Established 1958 ~ Hardball Business Litigation & Complex Negotiations

Philadelphia Business Lawyers: Non-Compete/Disclosure Agreement

In Socko v. Mid-Atlantic Systems of CPA, Inc., the Superior Court of Pennsylvania gave a key ruling which held that a non-compete agreement that only states the parties “intend to be legally bound, ” but does not provide any new advantage of value or change in employment status, is unenforceable against a current employee for lack of consideration. A previous ruling in the 2007 Western District of Pennsylvania opinion in Latuszewski v. Valic Financial Advisors, Inc. was declined to be followed. Instead, the Superior Court ruled that Pennsylvania’s Uniform Written Obligations Act (“UWOA”), 6 P.S. § 33, which generally says that the parties’ stated “intent to be bound” represents adequate consideration, is not fitting to restrictive covenants because, unlike other agreements, the value of the consideration is a factor in determining if the covenant can be enforced.

David Socko was a salesman for Mid-Atlantic Systems of CPA Inc. (“Mid-Atlantic”), and more than a year after he began his employment there, the company had Socko sign a new employment agreement. This agreement contained a new, two-year restrictive covenant not to compete. Socko did not receive any additional benefits, and his employment status did not change. After Socko left Mid-Atlantic and started working for a competitor soon after, Mid-Atlantic sent Socko’s new employer a letter threatening litigation under the non-compete agreement. Soon after the letter, Socko was fired from his job.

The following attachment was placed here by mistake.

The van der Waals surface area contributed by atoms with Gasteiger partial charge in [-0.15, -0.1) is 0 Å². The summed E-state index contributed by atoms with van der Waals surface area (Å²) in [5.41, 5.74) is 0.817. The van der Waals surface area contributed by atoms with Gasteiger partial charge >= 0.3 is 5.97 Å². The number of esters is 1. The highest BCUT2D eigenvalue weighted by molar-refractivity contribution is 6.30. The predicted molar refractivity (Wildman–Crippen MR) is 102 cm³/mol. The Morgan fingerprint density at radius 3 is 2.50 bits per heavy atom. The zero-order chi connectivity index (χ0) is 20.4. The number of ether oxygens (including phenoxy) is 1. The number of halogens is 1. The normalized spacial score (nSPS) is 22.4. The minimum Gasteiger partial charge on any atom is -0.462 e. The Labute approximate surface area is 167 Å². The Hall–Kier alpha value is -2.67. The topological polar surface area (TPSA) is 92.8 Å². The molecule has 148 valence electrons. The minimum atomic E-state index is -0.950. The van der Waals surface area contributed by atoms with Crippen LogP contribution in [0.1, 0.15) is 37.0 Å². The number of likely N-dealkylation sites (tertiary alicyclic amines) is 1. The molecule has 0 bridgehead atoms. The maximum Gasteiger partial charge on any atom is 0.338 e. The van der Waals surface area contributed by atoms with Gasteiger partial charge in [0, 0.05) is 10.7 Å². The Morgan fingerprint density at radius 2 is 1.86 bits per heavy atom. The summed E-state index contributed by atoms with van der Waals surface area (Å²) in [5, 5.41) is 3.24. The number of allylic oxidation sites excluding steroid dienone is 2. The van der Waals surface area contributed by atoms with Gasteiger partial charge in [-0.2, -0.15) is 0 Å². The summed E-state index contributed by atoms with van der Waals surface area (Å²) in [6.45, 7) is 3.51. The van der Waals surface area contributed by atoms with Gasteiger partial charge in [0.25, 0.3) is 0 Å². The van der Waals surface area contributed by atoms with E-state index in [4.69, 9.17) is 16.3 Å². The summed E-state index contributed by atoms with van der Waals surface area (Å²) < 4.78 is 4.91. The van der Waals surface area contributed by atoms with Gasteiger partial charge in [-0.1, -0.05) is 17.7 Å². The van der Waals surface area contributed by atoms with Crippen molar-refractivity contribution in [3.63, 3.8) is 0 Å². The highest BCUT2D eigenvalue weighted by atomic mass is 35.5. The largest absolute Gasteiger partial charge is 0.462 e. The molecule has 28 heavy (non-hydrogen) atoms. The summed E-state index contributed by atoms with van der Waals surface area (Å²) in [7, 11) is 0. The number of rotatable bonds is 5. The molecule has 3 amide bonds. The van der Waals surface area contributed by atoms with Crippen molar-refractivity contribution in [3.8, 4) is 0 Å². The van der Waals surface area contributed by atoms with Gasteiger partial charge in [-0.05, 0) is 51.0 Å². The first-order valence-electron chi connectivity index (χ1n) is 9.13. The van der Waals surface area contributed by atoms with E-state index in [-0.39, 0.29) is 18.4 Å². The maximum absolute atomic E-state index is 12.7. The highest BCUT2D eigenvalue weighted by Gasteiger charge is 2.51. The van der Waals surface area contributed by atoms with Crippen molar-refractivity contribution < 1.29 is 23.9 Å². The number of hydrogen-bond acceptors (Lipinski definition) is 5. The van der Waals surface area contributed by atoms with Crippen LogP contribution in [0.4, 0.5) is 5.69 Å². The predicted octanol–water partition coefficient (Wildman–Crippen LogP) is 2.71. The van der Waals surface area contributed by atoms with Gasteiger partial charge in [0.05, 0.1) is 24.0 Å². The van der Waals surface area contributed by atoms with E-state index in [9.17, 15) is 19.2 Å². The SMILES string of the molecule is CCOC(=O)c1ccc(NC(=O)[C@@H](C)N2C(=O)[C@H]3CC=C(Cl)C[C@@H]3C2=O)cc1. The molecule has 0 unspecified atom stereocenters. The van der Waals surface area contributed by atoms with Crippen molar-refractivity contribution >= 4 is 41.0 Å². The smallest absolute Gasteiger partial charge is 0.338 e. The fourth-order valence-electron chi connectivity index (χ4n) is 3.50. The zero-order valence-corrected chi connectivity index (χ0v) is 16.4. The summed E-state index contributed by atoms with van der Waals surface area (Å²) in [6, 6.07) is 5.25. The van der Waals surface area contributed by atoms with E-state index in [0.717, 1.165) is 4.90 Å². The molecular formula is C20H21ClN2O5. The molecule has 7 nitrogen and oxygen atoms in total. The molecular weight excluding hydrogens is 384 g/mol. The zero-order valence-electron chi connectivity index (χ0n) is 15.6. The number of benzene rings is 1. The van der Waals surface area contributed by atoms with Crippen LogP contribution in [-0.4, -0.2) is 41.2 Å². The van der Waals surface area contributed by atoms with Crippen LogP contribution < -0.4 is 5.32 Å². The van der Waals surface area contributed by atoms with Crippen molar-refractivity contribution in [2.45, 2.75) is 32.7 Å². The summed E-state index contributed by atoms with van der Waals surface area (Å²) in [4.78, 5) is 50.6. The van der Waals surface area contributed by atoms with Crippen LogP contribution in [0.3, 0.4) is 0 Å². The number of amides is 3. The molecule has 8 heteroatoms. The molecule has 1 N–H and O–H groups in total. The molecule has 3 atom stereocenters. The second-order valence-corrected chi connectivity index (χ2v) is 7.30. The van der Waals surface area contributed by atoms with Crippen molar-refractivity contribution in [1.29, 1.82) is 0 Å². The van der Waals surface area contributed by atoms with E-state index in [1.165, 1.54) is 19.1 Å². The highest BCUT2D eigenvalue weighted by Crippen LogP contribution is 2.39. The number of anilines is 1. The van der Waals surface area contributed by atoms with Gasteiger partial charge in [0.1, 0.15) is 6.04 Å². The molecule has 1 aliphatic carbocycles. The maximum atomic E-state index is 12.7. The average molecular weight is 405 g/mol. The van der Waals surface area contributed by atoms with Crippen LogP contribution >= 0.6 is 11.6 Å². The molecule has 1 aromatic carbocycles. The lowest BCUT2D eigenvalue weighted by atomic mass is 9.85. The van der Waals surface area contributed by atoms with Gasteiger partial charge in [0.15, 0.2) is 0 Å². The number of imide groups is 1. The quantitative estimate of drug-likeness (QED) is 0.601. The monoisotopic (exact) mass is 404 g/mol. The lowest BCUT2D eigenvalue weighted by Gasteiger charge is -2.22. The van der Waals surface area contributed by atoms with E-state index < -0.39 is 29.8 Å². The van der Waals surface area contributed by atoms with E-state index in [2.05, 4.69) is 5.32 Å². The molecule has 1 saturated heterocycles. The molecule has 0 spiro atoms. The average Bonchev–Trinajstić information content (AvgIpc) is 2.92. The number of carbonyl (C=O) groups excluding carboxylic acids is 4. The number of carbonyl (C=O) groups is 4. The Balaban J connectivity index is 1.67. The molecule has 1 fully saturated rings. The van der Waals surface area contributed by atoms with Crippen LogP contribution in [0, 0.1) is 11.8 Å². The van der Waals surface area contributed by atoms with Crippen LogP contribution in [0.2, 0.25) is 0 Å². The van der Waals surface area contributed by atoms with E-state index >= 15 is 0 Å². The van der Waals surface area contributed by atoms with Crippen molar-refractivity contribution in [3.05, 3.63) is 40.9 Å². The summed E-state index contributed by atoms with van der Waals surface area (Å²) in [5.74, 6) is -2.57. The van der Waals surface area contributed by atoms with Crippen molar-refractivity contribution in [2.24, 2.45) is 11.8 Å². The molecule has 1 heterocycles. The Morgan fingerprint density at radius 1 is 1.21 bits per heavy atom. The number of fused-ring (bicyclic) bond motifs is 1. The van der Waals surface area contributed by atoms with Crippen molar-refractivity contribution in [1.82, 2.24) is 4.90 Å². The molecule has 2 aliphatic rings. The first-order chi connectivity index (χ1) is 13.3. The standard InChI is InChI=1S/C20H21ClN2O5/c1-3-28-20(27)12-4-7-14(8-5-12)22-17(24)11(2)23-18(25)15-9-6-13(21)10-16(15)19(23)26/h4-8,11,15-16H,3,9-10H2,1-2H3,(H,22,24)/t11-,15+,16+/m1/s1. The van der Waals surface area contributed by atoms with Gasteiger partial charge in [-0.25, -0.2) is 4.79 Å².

Socko brought suit seeking to have the non-compete agreement ruled unenforceable for lack of consideration. Mid-Atlantic cited the 2007 federal case that stated under the UWOA, the use of language “intending to be legally bound” provides sufficient consideration. The trial court rejected the federal court’s reasoning and held that the UWOA does not permit enforcement of a non-compete agreement without a consequential change in the employee’s benefits or job status. Mid-Atlantic appealed.

In its Socko ruling, the Superior Court acknowledged that a non-compete agreement in an employment agreement typically has been treated differently than other contracts and requires actual and valuable consideration.

For more information, call Philadelphia commercial lawyers at Sidkoff, Pincus & Green at 215-574-0600 or contact us online.